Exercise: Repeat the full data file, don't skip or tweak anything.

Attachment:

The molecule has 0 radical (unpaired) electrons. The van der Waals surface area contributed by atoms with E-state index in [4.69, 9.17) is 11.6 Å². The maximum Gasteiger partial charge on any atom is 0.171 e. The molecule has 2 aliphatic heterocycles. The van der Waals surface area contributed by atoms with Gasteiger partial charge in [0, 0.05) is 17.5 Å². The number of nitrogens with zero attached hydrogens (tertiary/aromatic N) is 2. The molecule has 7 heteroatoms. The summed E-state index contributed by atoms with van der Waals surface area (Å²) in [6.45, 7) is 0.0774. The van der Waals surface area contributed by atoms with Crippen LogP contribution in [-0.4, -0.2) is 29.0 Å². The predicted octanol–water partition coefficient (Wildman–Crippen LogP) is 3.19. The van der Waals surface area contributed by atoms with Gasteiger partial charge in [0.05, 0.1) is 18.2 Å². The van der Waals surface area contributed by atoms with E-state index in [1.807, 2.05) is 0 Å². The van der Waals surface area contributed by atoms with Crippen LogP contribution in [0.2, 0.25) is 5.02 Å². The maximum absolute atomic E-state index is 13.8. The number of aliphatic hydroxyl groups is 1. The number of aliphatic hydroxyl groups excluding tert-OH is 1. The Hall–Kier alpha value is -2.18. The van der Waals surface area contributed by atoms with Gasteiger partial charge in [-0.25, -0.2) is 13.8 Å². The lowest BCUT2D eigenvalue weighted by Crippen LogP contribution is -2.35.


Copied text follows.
The molecule has 0 radical (unpaired) electrons. The van der Waals surface area contributed by atoms with E-state index in [4.69, 9.17) is 11.6 Å². The maximum Gasteiger partial charge on any atom is 0.171 e. The molecule has 2 aliphatic heterocycles. The van der Waals surface area contributed by atoms with Gasteiger partial charge in [0, 0.05) is 17.5 Å². The number of nitrogens with zero attached hydrogens (tertiary/aromatic N) is 2. The molecule has 7 heteroatoms. The summed E-state index contributed by atoms with van der Waals surface area (Å²) in [6.45, 7) is 0.0774. The van der Waals surface area contributed by atoms with Crippen LogP contribution in [-0.4, -0.2) is 29.0 Å². The predicted octanol–water partition coefficient (Wildman–Crippen LogP) is 3.19. The van der Waals surface area contributed by atoms with Gasteiger partial charge in [0.05, 0.1) is 18.2 Å². The van der Waals surface area contributed by atoms with E-state index in [1.807, 2.05) is 0 Å². The van der Waals surface area contributed by atoms with Crippen LogP contribution in [0.2, 0.25) is 5.02 Å². The maximum absolute atomic E-state index is 13.8. The number of aliphatic hydroxyl groups is 1. The number of aliphatic hydroxyl groups excluding tert-OH is 1. The Hall–Kier alpha value is -2.18. The van der Waals surface area contributed by atoms with Gasteiger partial charge in [-0.25, -0.2) is 13.8 Å². The lowest BCUT2D eigenvalue weighted by Crippen LogP contribution is -2.35.